Interview with CE Wills

I read your blog a lot and it seems that it is more than an author page. Are you a writer or a blogger?
I'm both. I started the blog to promote myself as an author. In other words, to become more widely known. Then I discovered that I liked blogging. I also discovered that blogging is addicting, time consuming and takes away from writing. Whether it helps sales or not, I could not really say. I do know that if you give a review of a movie or a book and make someone mad, they may retaliate by giving you a really crummy review on a story.
I've noticed that you have short stories for sale. You also have novels for sale. Yet you charge the same price for all of them, other than the freebies. What's up with this?Write your own question here!
I price my stuff really low. Like John Locke, my intention is that the money should be an insignificant decision on whether they read my books or not. I want to become 'known' as a writer and I want folks to try my books. I feel that the potential ebook market is so huge that even at 99 cents, I can make a lot of money if my books become popular.
I have read your western series about the gunman Cedric Gant, the Notch series. It is like a serialized story in many ways. Was this your plan?
No. I love westerns and wanted to see if I could write one. Basically, I wrote the first one for fun. I enjoyed writing it so well that I wrote another. Cedric Gant became almost real to me, like all good characters. As far as the serial part goes, a month would go by and it would occur to me that "Cedric should do this," or "It would be cool if this happened." Before I knew it, I had written 9 of the stories, all in the range of 7,000 to 10,000 words. I wrapped up the story in the 9th one.
Do you feel that short stories, published independently, rather than in a bundle, are viable as ebooks?
I certainly do. Certainly more viable than in print. I also believe that my pricing of 99 cents is reasonable. I also feel that many people just like a quick read, at least from time to time. A short story cuts to the chase and eliminates the window dressing. I love Zane Grey's work better than anyone, but there are times when I don't want a three page description of the landscape. By the way, I feel that short stories will be huge in the future. I thought this before Kindle Singles and their equivalent at the other on-line stores became popular. Moreover, the older I get, the less I like to climb into really huge, though wonderful, books, like for instance the works of Tom Clancy and James Clavell. My mind just wants a diversion for the evening or weekend. I think many people feel the same way.
That leads to another question. Do you have a 'target audience'?
No. It's funny. I write to suit myself. I figure if I enjoy it, at least a percentage of other people will like it. If I begin to be politically correct or motivated in other ways, then I lose the power to be a good storyteller. Above all things, a writer should be 'readable'. In my opinion, the best books are those which you find yourself starting, then you notice that it is three in the morning and you've read half of the book. How many books have I bought for big bucks and I couldn't get through them? Tons. Sure, they were carefully edited. The spelling and punctuation were laudable, but if you can't tell a story it is useless. This is where Smashwords and others have opened the door for the storytellers to gather their listeners around the fire on a cold winter night and tell the story of people like Cedric Gant, Centaur and others.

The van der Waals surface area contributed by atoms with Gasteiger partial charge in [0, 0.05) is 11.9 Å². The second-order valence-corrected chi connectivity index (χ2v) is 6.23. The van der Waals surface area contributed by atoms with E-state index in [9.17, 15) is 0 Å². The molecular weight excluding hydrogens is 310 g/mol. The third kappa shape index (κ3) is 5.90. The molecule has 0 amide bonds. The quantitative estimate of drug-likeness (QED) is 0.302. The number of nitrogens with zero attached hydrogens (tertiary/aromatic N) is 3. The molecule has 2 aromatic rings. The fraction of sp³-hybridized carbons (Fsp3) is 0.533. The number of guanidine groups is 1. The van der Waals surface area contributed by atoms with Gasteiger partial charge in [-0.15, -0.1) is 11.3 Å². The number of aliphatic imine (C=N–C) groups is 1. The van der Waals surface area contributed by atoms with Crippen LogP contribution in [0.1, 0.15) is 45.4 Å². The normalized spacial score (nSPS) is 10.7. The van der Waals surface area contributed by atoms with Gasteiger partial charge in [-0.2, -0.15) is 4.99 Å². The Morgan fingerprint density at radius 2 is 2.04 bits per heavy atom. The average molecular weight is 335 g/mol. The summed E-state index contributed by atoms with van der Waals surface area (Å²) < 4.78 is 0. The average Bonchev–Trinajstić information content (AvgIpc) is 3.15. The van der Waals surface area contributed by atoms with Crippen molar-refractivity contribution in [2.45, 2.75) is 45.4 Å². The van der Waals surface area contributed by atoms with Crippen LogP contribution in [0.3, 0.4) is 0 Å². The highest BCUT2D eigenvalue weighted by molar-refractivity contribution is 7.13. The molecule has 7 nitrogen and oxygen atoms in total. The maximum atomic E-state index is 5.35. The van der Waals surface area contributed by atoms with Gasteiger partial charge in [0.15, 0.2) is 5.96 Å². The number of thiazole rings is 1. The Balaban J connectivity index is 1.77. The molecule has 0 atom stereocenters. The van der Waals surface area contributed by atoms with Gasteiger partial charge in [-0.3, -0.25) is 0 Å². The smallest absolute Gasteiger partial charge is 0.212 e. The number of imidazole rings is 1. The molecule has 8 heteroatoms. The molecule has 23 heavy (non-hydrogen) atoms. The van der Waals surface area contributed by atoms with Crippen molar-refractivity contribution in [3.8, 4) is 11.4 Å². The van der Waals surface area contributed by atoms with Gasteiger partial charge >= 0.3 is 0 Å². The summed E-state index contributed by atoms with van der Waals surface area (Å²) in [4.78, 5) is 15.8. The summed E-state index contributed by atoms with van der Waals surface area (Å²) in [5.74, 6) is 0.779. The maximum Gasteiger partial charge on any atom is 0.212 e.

Again, that leads to another question. Do you write for a living? Or is it a hobby or a sideline?
I work a full-time job. I am older than dirt and ready to retire in the near future. If I never made a penny from writing I'd still eat regular, and probably too much at that! I write because I am a writer and writing ebooks is the culmination of something I wanted to do from earliest childhood. When I was in the third grade I "produced" a newsletter in school. I would write stories about monsters or whatever, then fold the paper in half, like a newspaper. I would give big money for a copy of one of those now. Ha, ha.
So, what's on your agenda for the future?
I want to finish my Centaur series. I have published 3 of the books about the fierce Indian, but I haven't tied the series up and wrapped a ribbon around it. I don't want to leave readers wondering. If I depart this mortal realm suddenly, I want my readers to know how Dotel Smith's life turned out. Did Centaur find death in Mexico or did he live to retire? Did Mandy Collins have a life after college basketball? Just the stuff of imagination but they are my characters. My readers won't need a ghost writer to fill in the blanks. Matilda's Bones is the name of the final novel and it is almost finished. I started it years ago but refused to "force" it. This is the advantage of having no publisher or deadline. I have seen novels that were forced because money demanded a schedule. Writer's block can be a good thing. Let the seeds germinate until the creative process runs its course.
Published 2013-08-21.
Smashwords Interviews are created by the profiled author, publisher or reader.